Leading the Way in Life Science Technologies

GEN Exclusives

More »


More »
June 15, 2010 (Vol. 30, No. 12)

Tax Breaks Would Lure Investors

Revamping Capital Gains and Focusing on Incentives Could Increase Angel Investing

  • Tax Incentives

    My latest proposal might be more palatable to the U.S. government; it recommends stimulating the economy by partnering indirectly with angel investors (high net worth individuals making venture investments). According to the National Science Board, for the four-year period ending in 2006, total U.S. angel investments, averaging $22.5 billion annually, were only 3.3% smaller than total U.S. VC investments. Most importantly, though, almost 90% of angel investment funds, in contrast to only about 20% of VC funds, were placed in start-ups and early-stage companies.

    I believe that the federal government could stimulate the placement of start-up and early-stage investments by creating tax incentives for angel investors, whereby both the investors and the government reap gains if the investments grow. Currently, if an angel invests in a company, long-term capital gains are subject to a 15% tax and long-term capital losses offset long-term capital gains.

    Suppose, however, that angel investors were able to receive an immediate 25% tax credit on all investments made in privately held companies whose common stock and additional paid-in capital were less than $10 million prior to such investments, with the tax credit even being applied against payment of estimated income taxes. The quid pro quo would be that the government would reap 25% of any resulting capital gains.

    It turns out that both the investor’s and the government’s net return, to net risk ratios are identical when the proposed tax treatment is compared with the conventional long-term capital gains treatment. However, under the proposed system, the investor would likely be more willing to invest and even invest larger sums, and the government’s net return as compared to capital gains taxes recovered under current law, would be considerably higher.

    For example, suppose an investor were to invest $100,000 today. The investor’s maximum risk equals 85% of the investment or $85,000, if a 100% loss reduces long-term capital gains taxes by 15%. The government’s maximum risk is $15,000 of less tax collected. However, if in the long run, the investor’s return to investment ratio reaches 2.5, the gross return would total $250,000, of which $150,000 would equal the capital gain. The government would receive 15% of the gain or $22,500 as capital gains tax, so the investor’s net return after taxes would equal $127,500.

    Under the proposed system, since the investor receives a tax credit equal to 25% of the $100,000 investment or $25,000, the investor’s maximum risk equals $75,000. The government’s maximum risk is $25,000 less tax collected.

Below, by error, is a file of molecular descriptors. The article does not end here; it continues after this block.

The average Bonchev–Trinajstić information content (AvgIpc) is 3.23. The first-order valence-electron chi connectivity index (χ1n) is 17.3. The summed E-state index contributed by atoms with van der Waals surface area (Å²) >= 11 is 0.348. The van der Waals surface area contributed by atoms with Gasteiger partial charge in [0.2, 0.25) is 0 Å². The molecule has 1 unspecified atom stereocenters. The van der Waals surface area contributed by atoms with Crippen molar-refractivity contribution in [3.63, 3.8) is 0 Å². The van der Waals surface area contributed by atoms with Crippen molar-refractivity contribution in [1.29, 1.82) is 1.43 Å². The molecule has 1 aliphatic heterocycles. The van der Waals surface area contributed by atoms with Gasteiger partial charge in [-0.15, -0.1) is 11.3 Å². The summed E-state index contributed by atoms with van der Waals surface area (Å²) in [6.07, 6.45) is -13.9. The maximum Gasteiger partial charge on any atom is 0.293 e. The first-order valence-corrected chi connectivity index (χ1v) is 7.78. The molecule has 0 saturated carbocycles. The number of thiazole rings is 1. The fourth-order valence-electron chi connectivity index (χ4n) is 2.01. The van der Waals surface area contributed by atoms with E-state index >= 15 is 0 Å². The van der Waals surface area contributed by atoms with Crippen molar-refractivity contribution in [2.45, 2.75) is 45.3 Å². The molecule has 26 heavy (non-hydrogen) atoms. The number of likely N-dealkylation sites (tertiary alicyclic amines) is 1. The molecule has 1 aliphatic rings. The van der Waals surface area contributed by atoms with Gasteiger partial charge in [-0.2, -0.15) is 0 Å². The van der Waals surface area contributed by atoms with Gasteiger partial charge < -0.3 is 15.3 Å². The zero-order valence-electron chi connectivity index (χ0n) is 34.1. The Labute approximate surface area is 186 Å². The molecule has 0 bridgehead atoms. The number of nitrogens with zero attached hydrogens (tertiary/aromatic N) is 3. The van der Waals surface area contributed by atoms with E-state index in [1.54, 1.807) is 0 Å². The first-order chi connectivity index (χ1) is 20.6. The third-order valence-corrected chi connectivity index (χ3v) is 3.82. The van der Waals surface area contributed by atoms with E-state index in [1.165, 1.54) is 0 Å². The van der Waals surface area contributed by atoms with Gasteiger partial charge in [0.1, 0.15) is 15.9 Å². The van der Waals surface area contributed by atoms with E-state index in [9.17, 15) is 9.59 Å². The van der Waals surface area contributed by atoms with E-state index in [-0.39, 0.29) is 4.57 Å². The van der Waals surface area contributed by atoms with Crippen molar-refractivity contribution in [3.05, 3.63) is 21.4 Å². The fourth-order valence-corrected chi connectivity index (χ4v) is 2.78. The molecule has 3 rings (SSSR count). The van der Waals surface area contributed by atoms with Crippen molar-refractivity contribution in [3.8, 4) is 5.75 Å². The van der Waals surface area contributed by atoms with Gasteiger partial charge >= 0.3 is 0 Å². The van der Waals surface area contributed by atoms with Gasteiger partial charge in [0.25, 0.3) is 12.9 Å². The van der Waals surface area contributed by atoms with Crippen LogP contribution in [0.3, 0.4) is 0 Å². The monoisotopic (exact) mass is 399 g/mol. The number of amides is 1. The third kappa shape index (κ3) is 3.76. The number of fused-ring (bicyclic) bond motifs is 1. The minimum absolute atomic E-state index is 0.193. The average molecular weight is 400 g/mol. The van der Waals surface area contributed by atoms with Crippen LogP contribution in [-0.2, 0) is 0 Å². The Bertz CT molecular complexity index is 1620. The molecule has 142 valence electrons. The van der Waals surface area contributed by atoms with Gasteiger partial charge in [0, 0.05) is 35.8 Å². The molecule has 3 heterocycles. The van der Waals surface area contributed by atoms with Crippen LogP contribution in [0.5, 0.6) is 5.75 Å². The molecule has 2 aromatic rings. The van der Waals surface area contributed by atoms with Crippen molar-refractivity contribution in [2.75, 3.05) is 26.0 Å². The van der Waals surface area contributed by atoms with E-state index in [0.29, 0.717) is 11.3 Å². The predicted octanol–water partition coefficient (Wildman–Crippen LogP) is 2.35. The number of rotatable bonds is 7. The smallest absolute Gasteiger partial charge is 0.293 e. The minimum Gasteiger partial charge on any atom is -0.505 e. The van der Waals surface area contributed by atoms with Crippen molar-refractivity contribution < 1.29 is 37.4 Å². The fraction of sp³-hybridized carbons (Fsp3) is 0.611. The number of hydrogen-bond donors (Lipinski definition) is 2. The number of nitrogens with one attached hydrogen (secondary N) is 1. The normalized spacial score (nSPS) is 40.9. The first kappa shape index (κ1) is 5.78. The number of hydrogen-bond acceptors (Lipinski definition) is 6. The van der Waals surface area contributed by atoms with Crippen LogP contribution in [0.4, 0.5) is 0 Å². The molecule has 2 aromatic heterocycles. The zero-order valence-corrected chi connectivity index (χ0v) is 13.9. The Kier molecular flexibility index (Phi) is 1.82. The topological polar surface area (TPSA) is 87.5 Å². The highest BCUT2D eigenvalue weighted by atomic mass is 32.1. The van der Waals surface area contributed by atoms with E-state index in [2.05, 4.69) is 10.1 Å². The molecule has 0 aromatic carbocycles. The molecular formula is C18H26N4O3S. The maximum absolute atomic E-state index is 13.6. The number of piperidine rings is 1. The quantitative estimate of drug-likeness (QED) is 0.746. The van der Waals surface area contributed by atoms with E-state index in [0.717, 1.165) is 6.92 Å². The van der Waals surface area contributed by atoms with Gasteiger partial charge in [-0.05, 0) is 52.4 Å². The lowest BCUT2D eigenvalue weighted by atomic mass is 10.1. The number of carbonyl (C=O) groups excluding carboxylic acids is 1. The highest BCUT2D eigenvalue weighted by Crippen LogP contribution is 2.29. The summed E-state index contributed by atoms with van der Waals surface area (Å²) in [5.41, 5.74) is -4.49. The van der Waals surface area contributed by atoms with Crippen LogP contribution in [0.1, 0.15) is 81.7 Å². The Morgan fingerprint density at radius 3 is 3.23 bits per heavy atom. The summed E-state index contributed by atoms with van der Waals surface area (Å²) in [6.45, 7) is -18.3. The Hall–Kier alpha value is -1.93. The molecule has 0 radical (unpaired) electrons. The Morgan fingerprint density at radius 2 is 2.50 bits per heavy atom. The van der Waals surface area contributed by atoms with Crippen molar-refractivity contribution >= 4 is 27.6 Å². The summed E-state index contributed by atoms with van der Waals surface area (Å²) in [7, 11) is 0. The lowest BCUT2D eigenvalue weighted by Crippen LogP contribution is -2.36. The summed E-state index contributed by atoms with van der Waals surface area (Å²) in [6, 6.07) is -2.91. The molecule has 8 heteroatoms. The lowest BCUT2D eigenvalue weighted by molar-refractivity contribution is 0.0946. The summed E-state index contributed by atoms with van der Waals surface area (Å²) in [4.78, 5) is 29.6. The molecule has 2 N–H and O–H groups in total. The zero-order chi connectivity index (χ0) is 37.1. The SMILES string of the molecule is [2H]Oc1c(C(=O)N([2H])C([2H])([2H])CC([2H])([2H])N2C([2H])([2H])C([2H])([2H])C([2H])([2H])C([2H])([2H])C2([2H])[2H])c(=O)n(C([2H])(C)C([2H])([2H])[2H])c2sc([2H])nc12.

However, if the investor’s return to investment ratio reaches 2.5, the net return of $150,000 would be shared as follows: 25% or $37,500 would go to the government, and the investor would keep $112,500. While the investor receives a smaller net return from a gross investment of $100,000, when comparing the proposed system to the current system, the net investment is only $75,000 due to the tax credit, $25,000 less than under the current system.

    Under the current system, if the investor invests $75,000 and in the long run achieves a return to investment ratio of 2.5, the gross return of $187,500 causes a long-term gain of $112,500. This gain is subject to a 15% capital gains tax equaling $16,875, which results in a net return of $95,625 or 15% less than the net return of $112,500 resulting from the same net investment under the proposed system.

    Indeed, for the same level of net investment and for any positive long-term return to investment ratio, for both the government and the investor the net return under the proposed system exceeds that under the current system, by almost 18% for the investor and over 122% for the government.

    Implementation of the proposed system would likely stimulate more and/or greater angel investments in start-ups and early-stage companies, not only because of a higher net return to the investor, but also because the investor would essentially be reimbursed for 25% of the amount invested.

    If the resulting net investments remained unchanged, gross investments would be 33% higher, so that at the historical levels mentioned previously in this article angels would invest $7.5 billion more per year. Employing the methodologies described in the proposal that was submitted to the government last year, I have calculated that over 650,000 new jobs would be created over five years.

    In addition, the National Venture Capital Association previously reported that for the 20-year period ending December 31, 2007 (the year before the onset of the recent recession), U.S. VC firms earned an average annualized return on investment of 16.7%, even though this period included the dot-com bubble. If over the next 20 years angel investors earn only half of that return, the government’s 25% share in an annual average of $30 billion invested would yield around $350 billion. The angels would end up with $1.4 trillion, and many more high-risk start-ups exploiting state-of-the-art technologies would be funded.

    Cutting-edge biotechnology companies, in particular, would benefit, thereby fostering the development of breakthrough products in areas as diverse as personalized medicine, nanobiotechnology, biofuels, and agricultural and industrial biotechnology.

Related content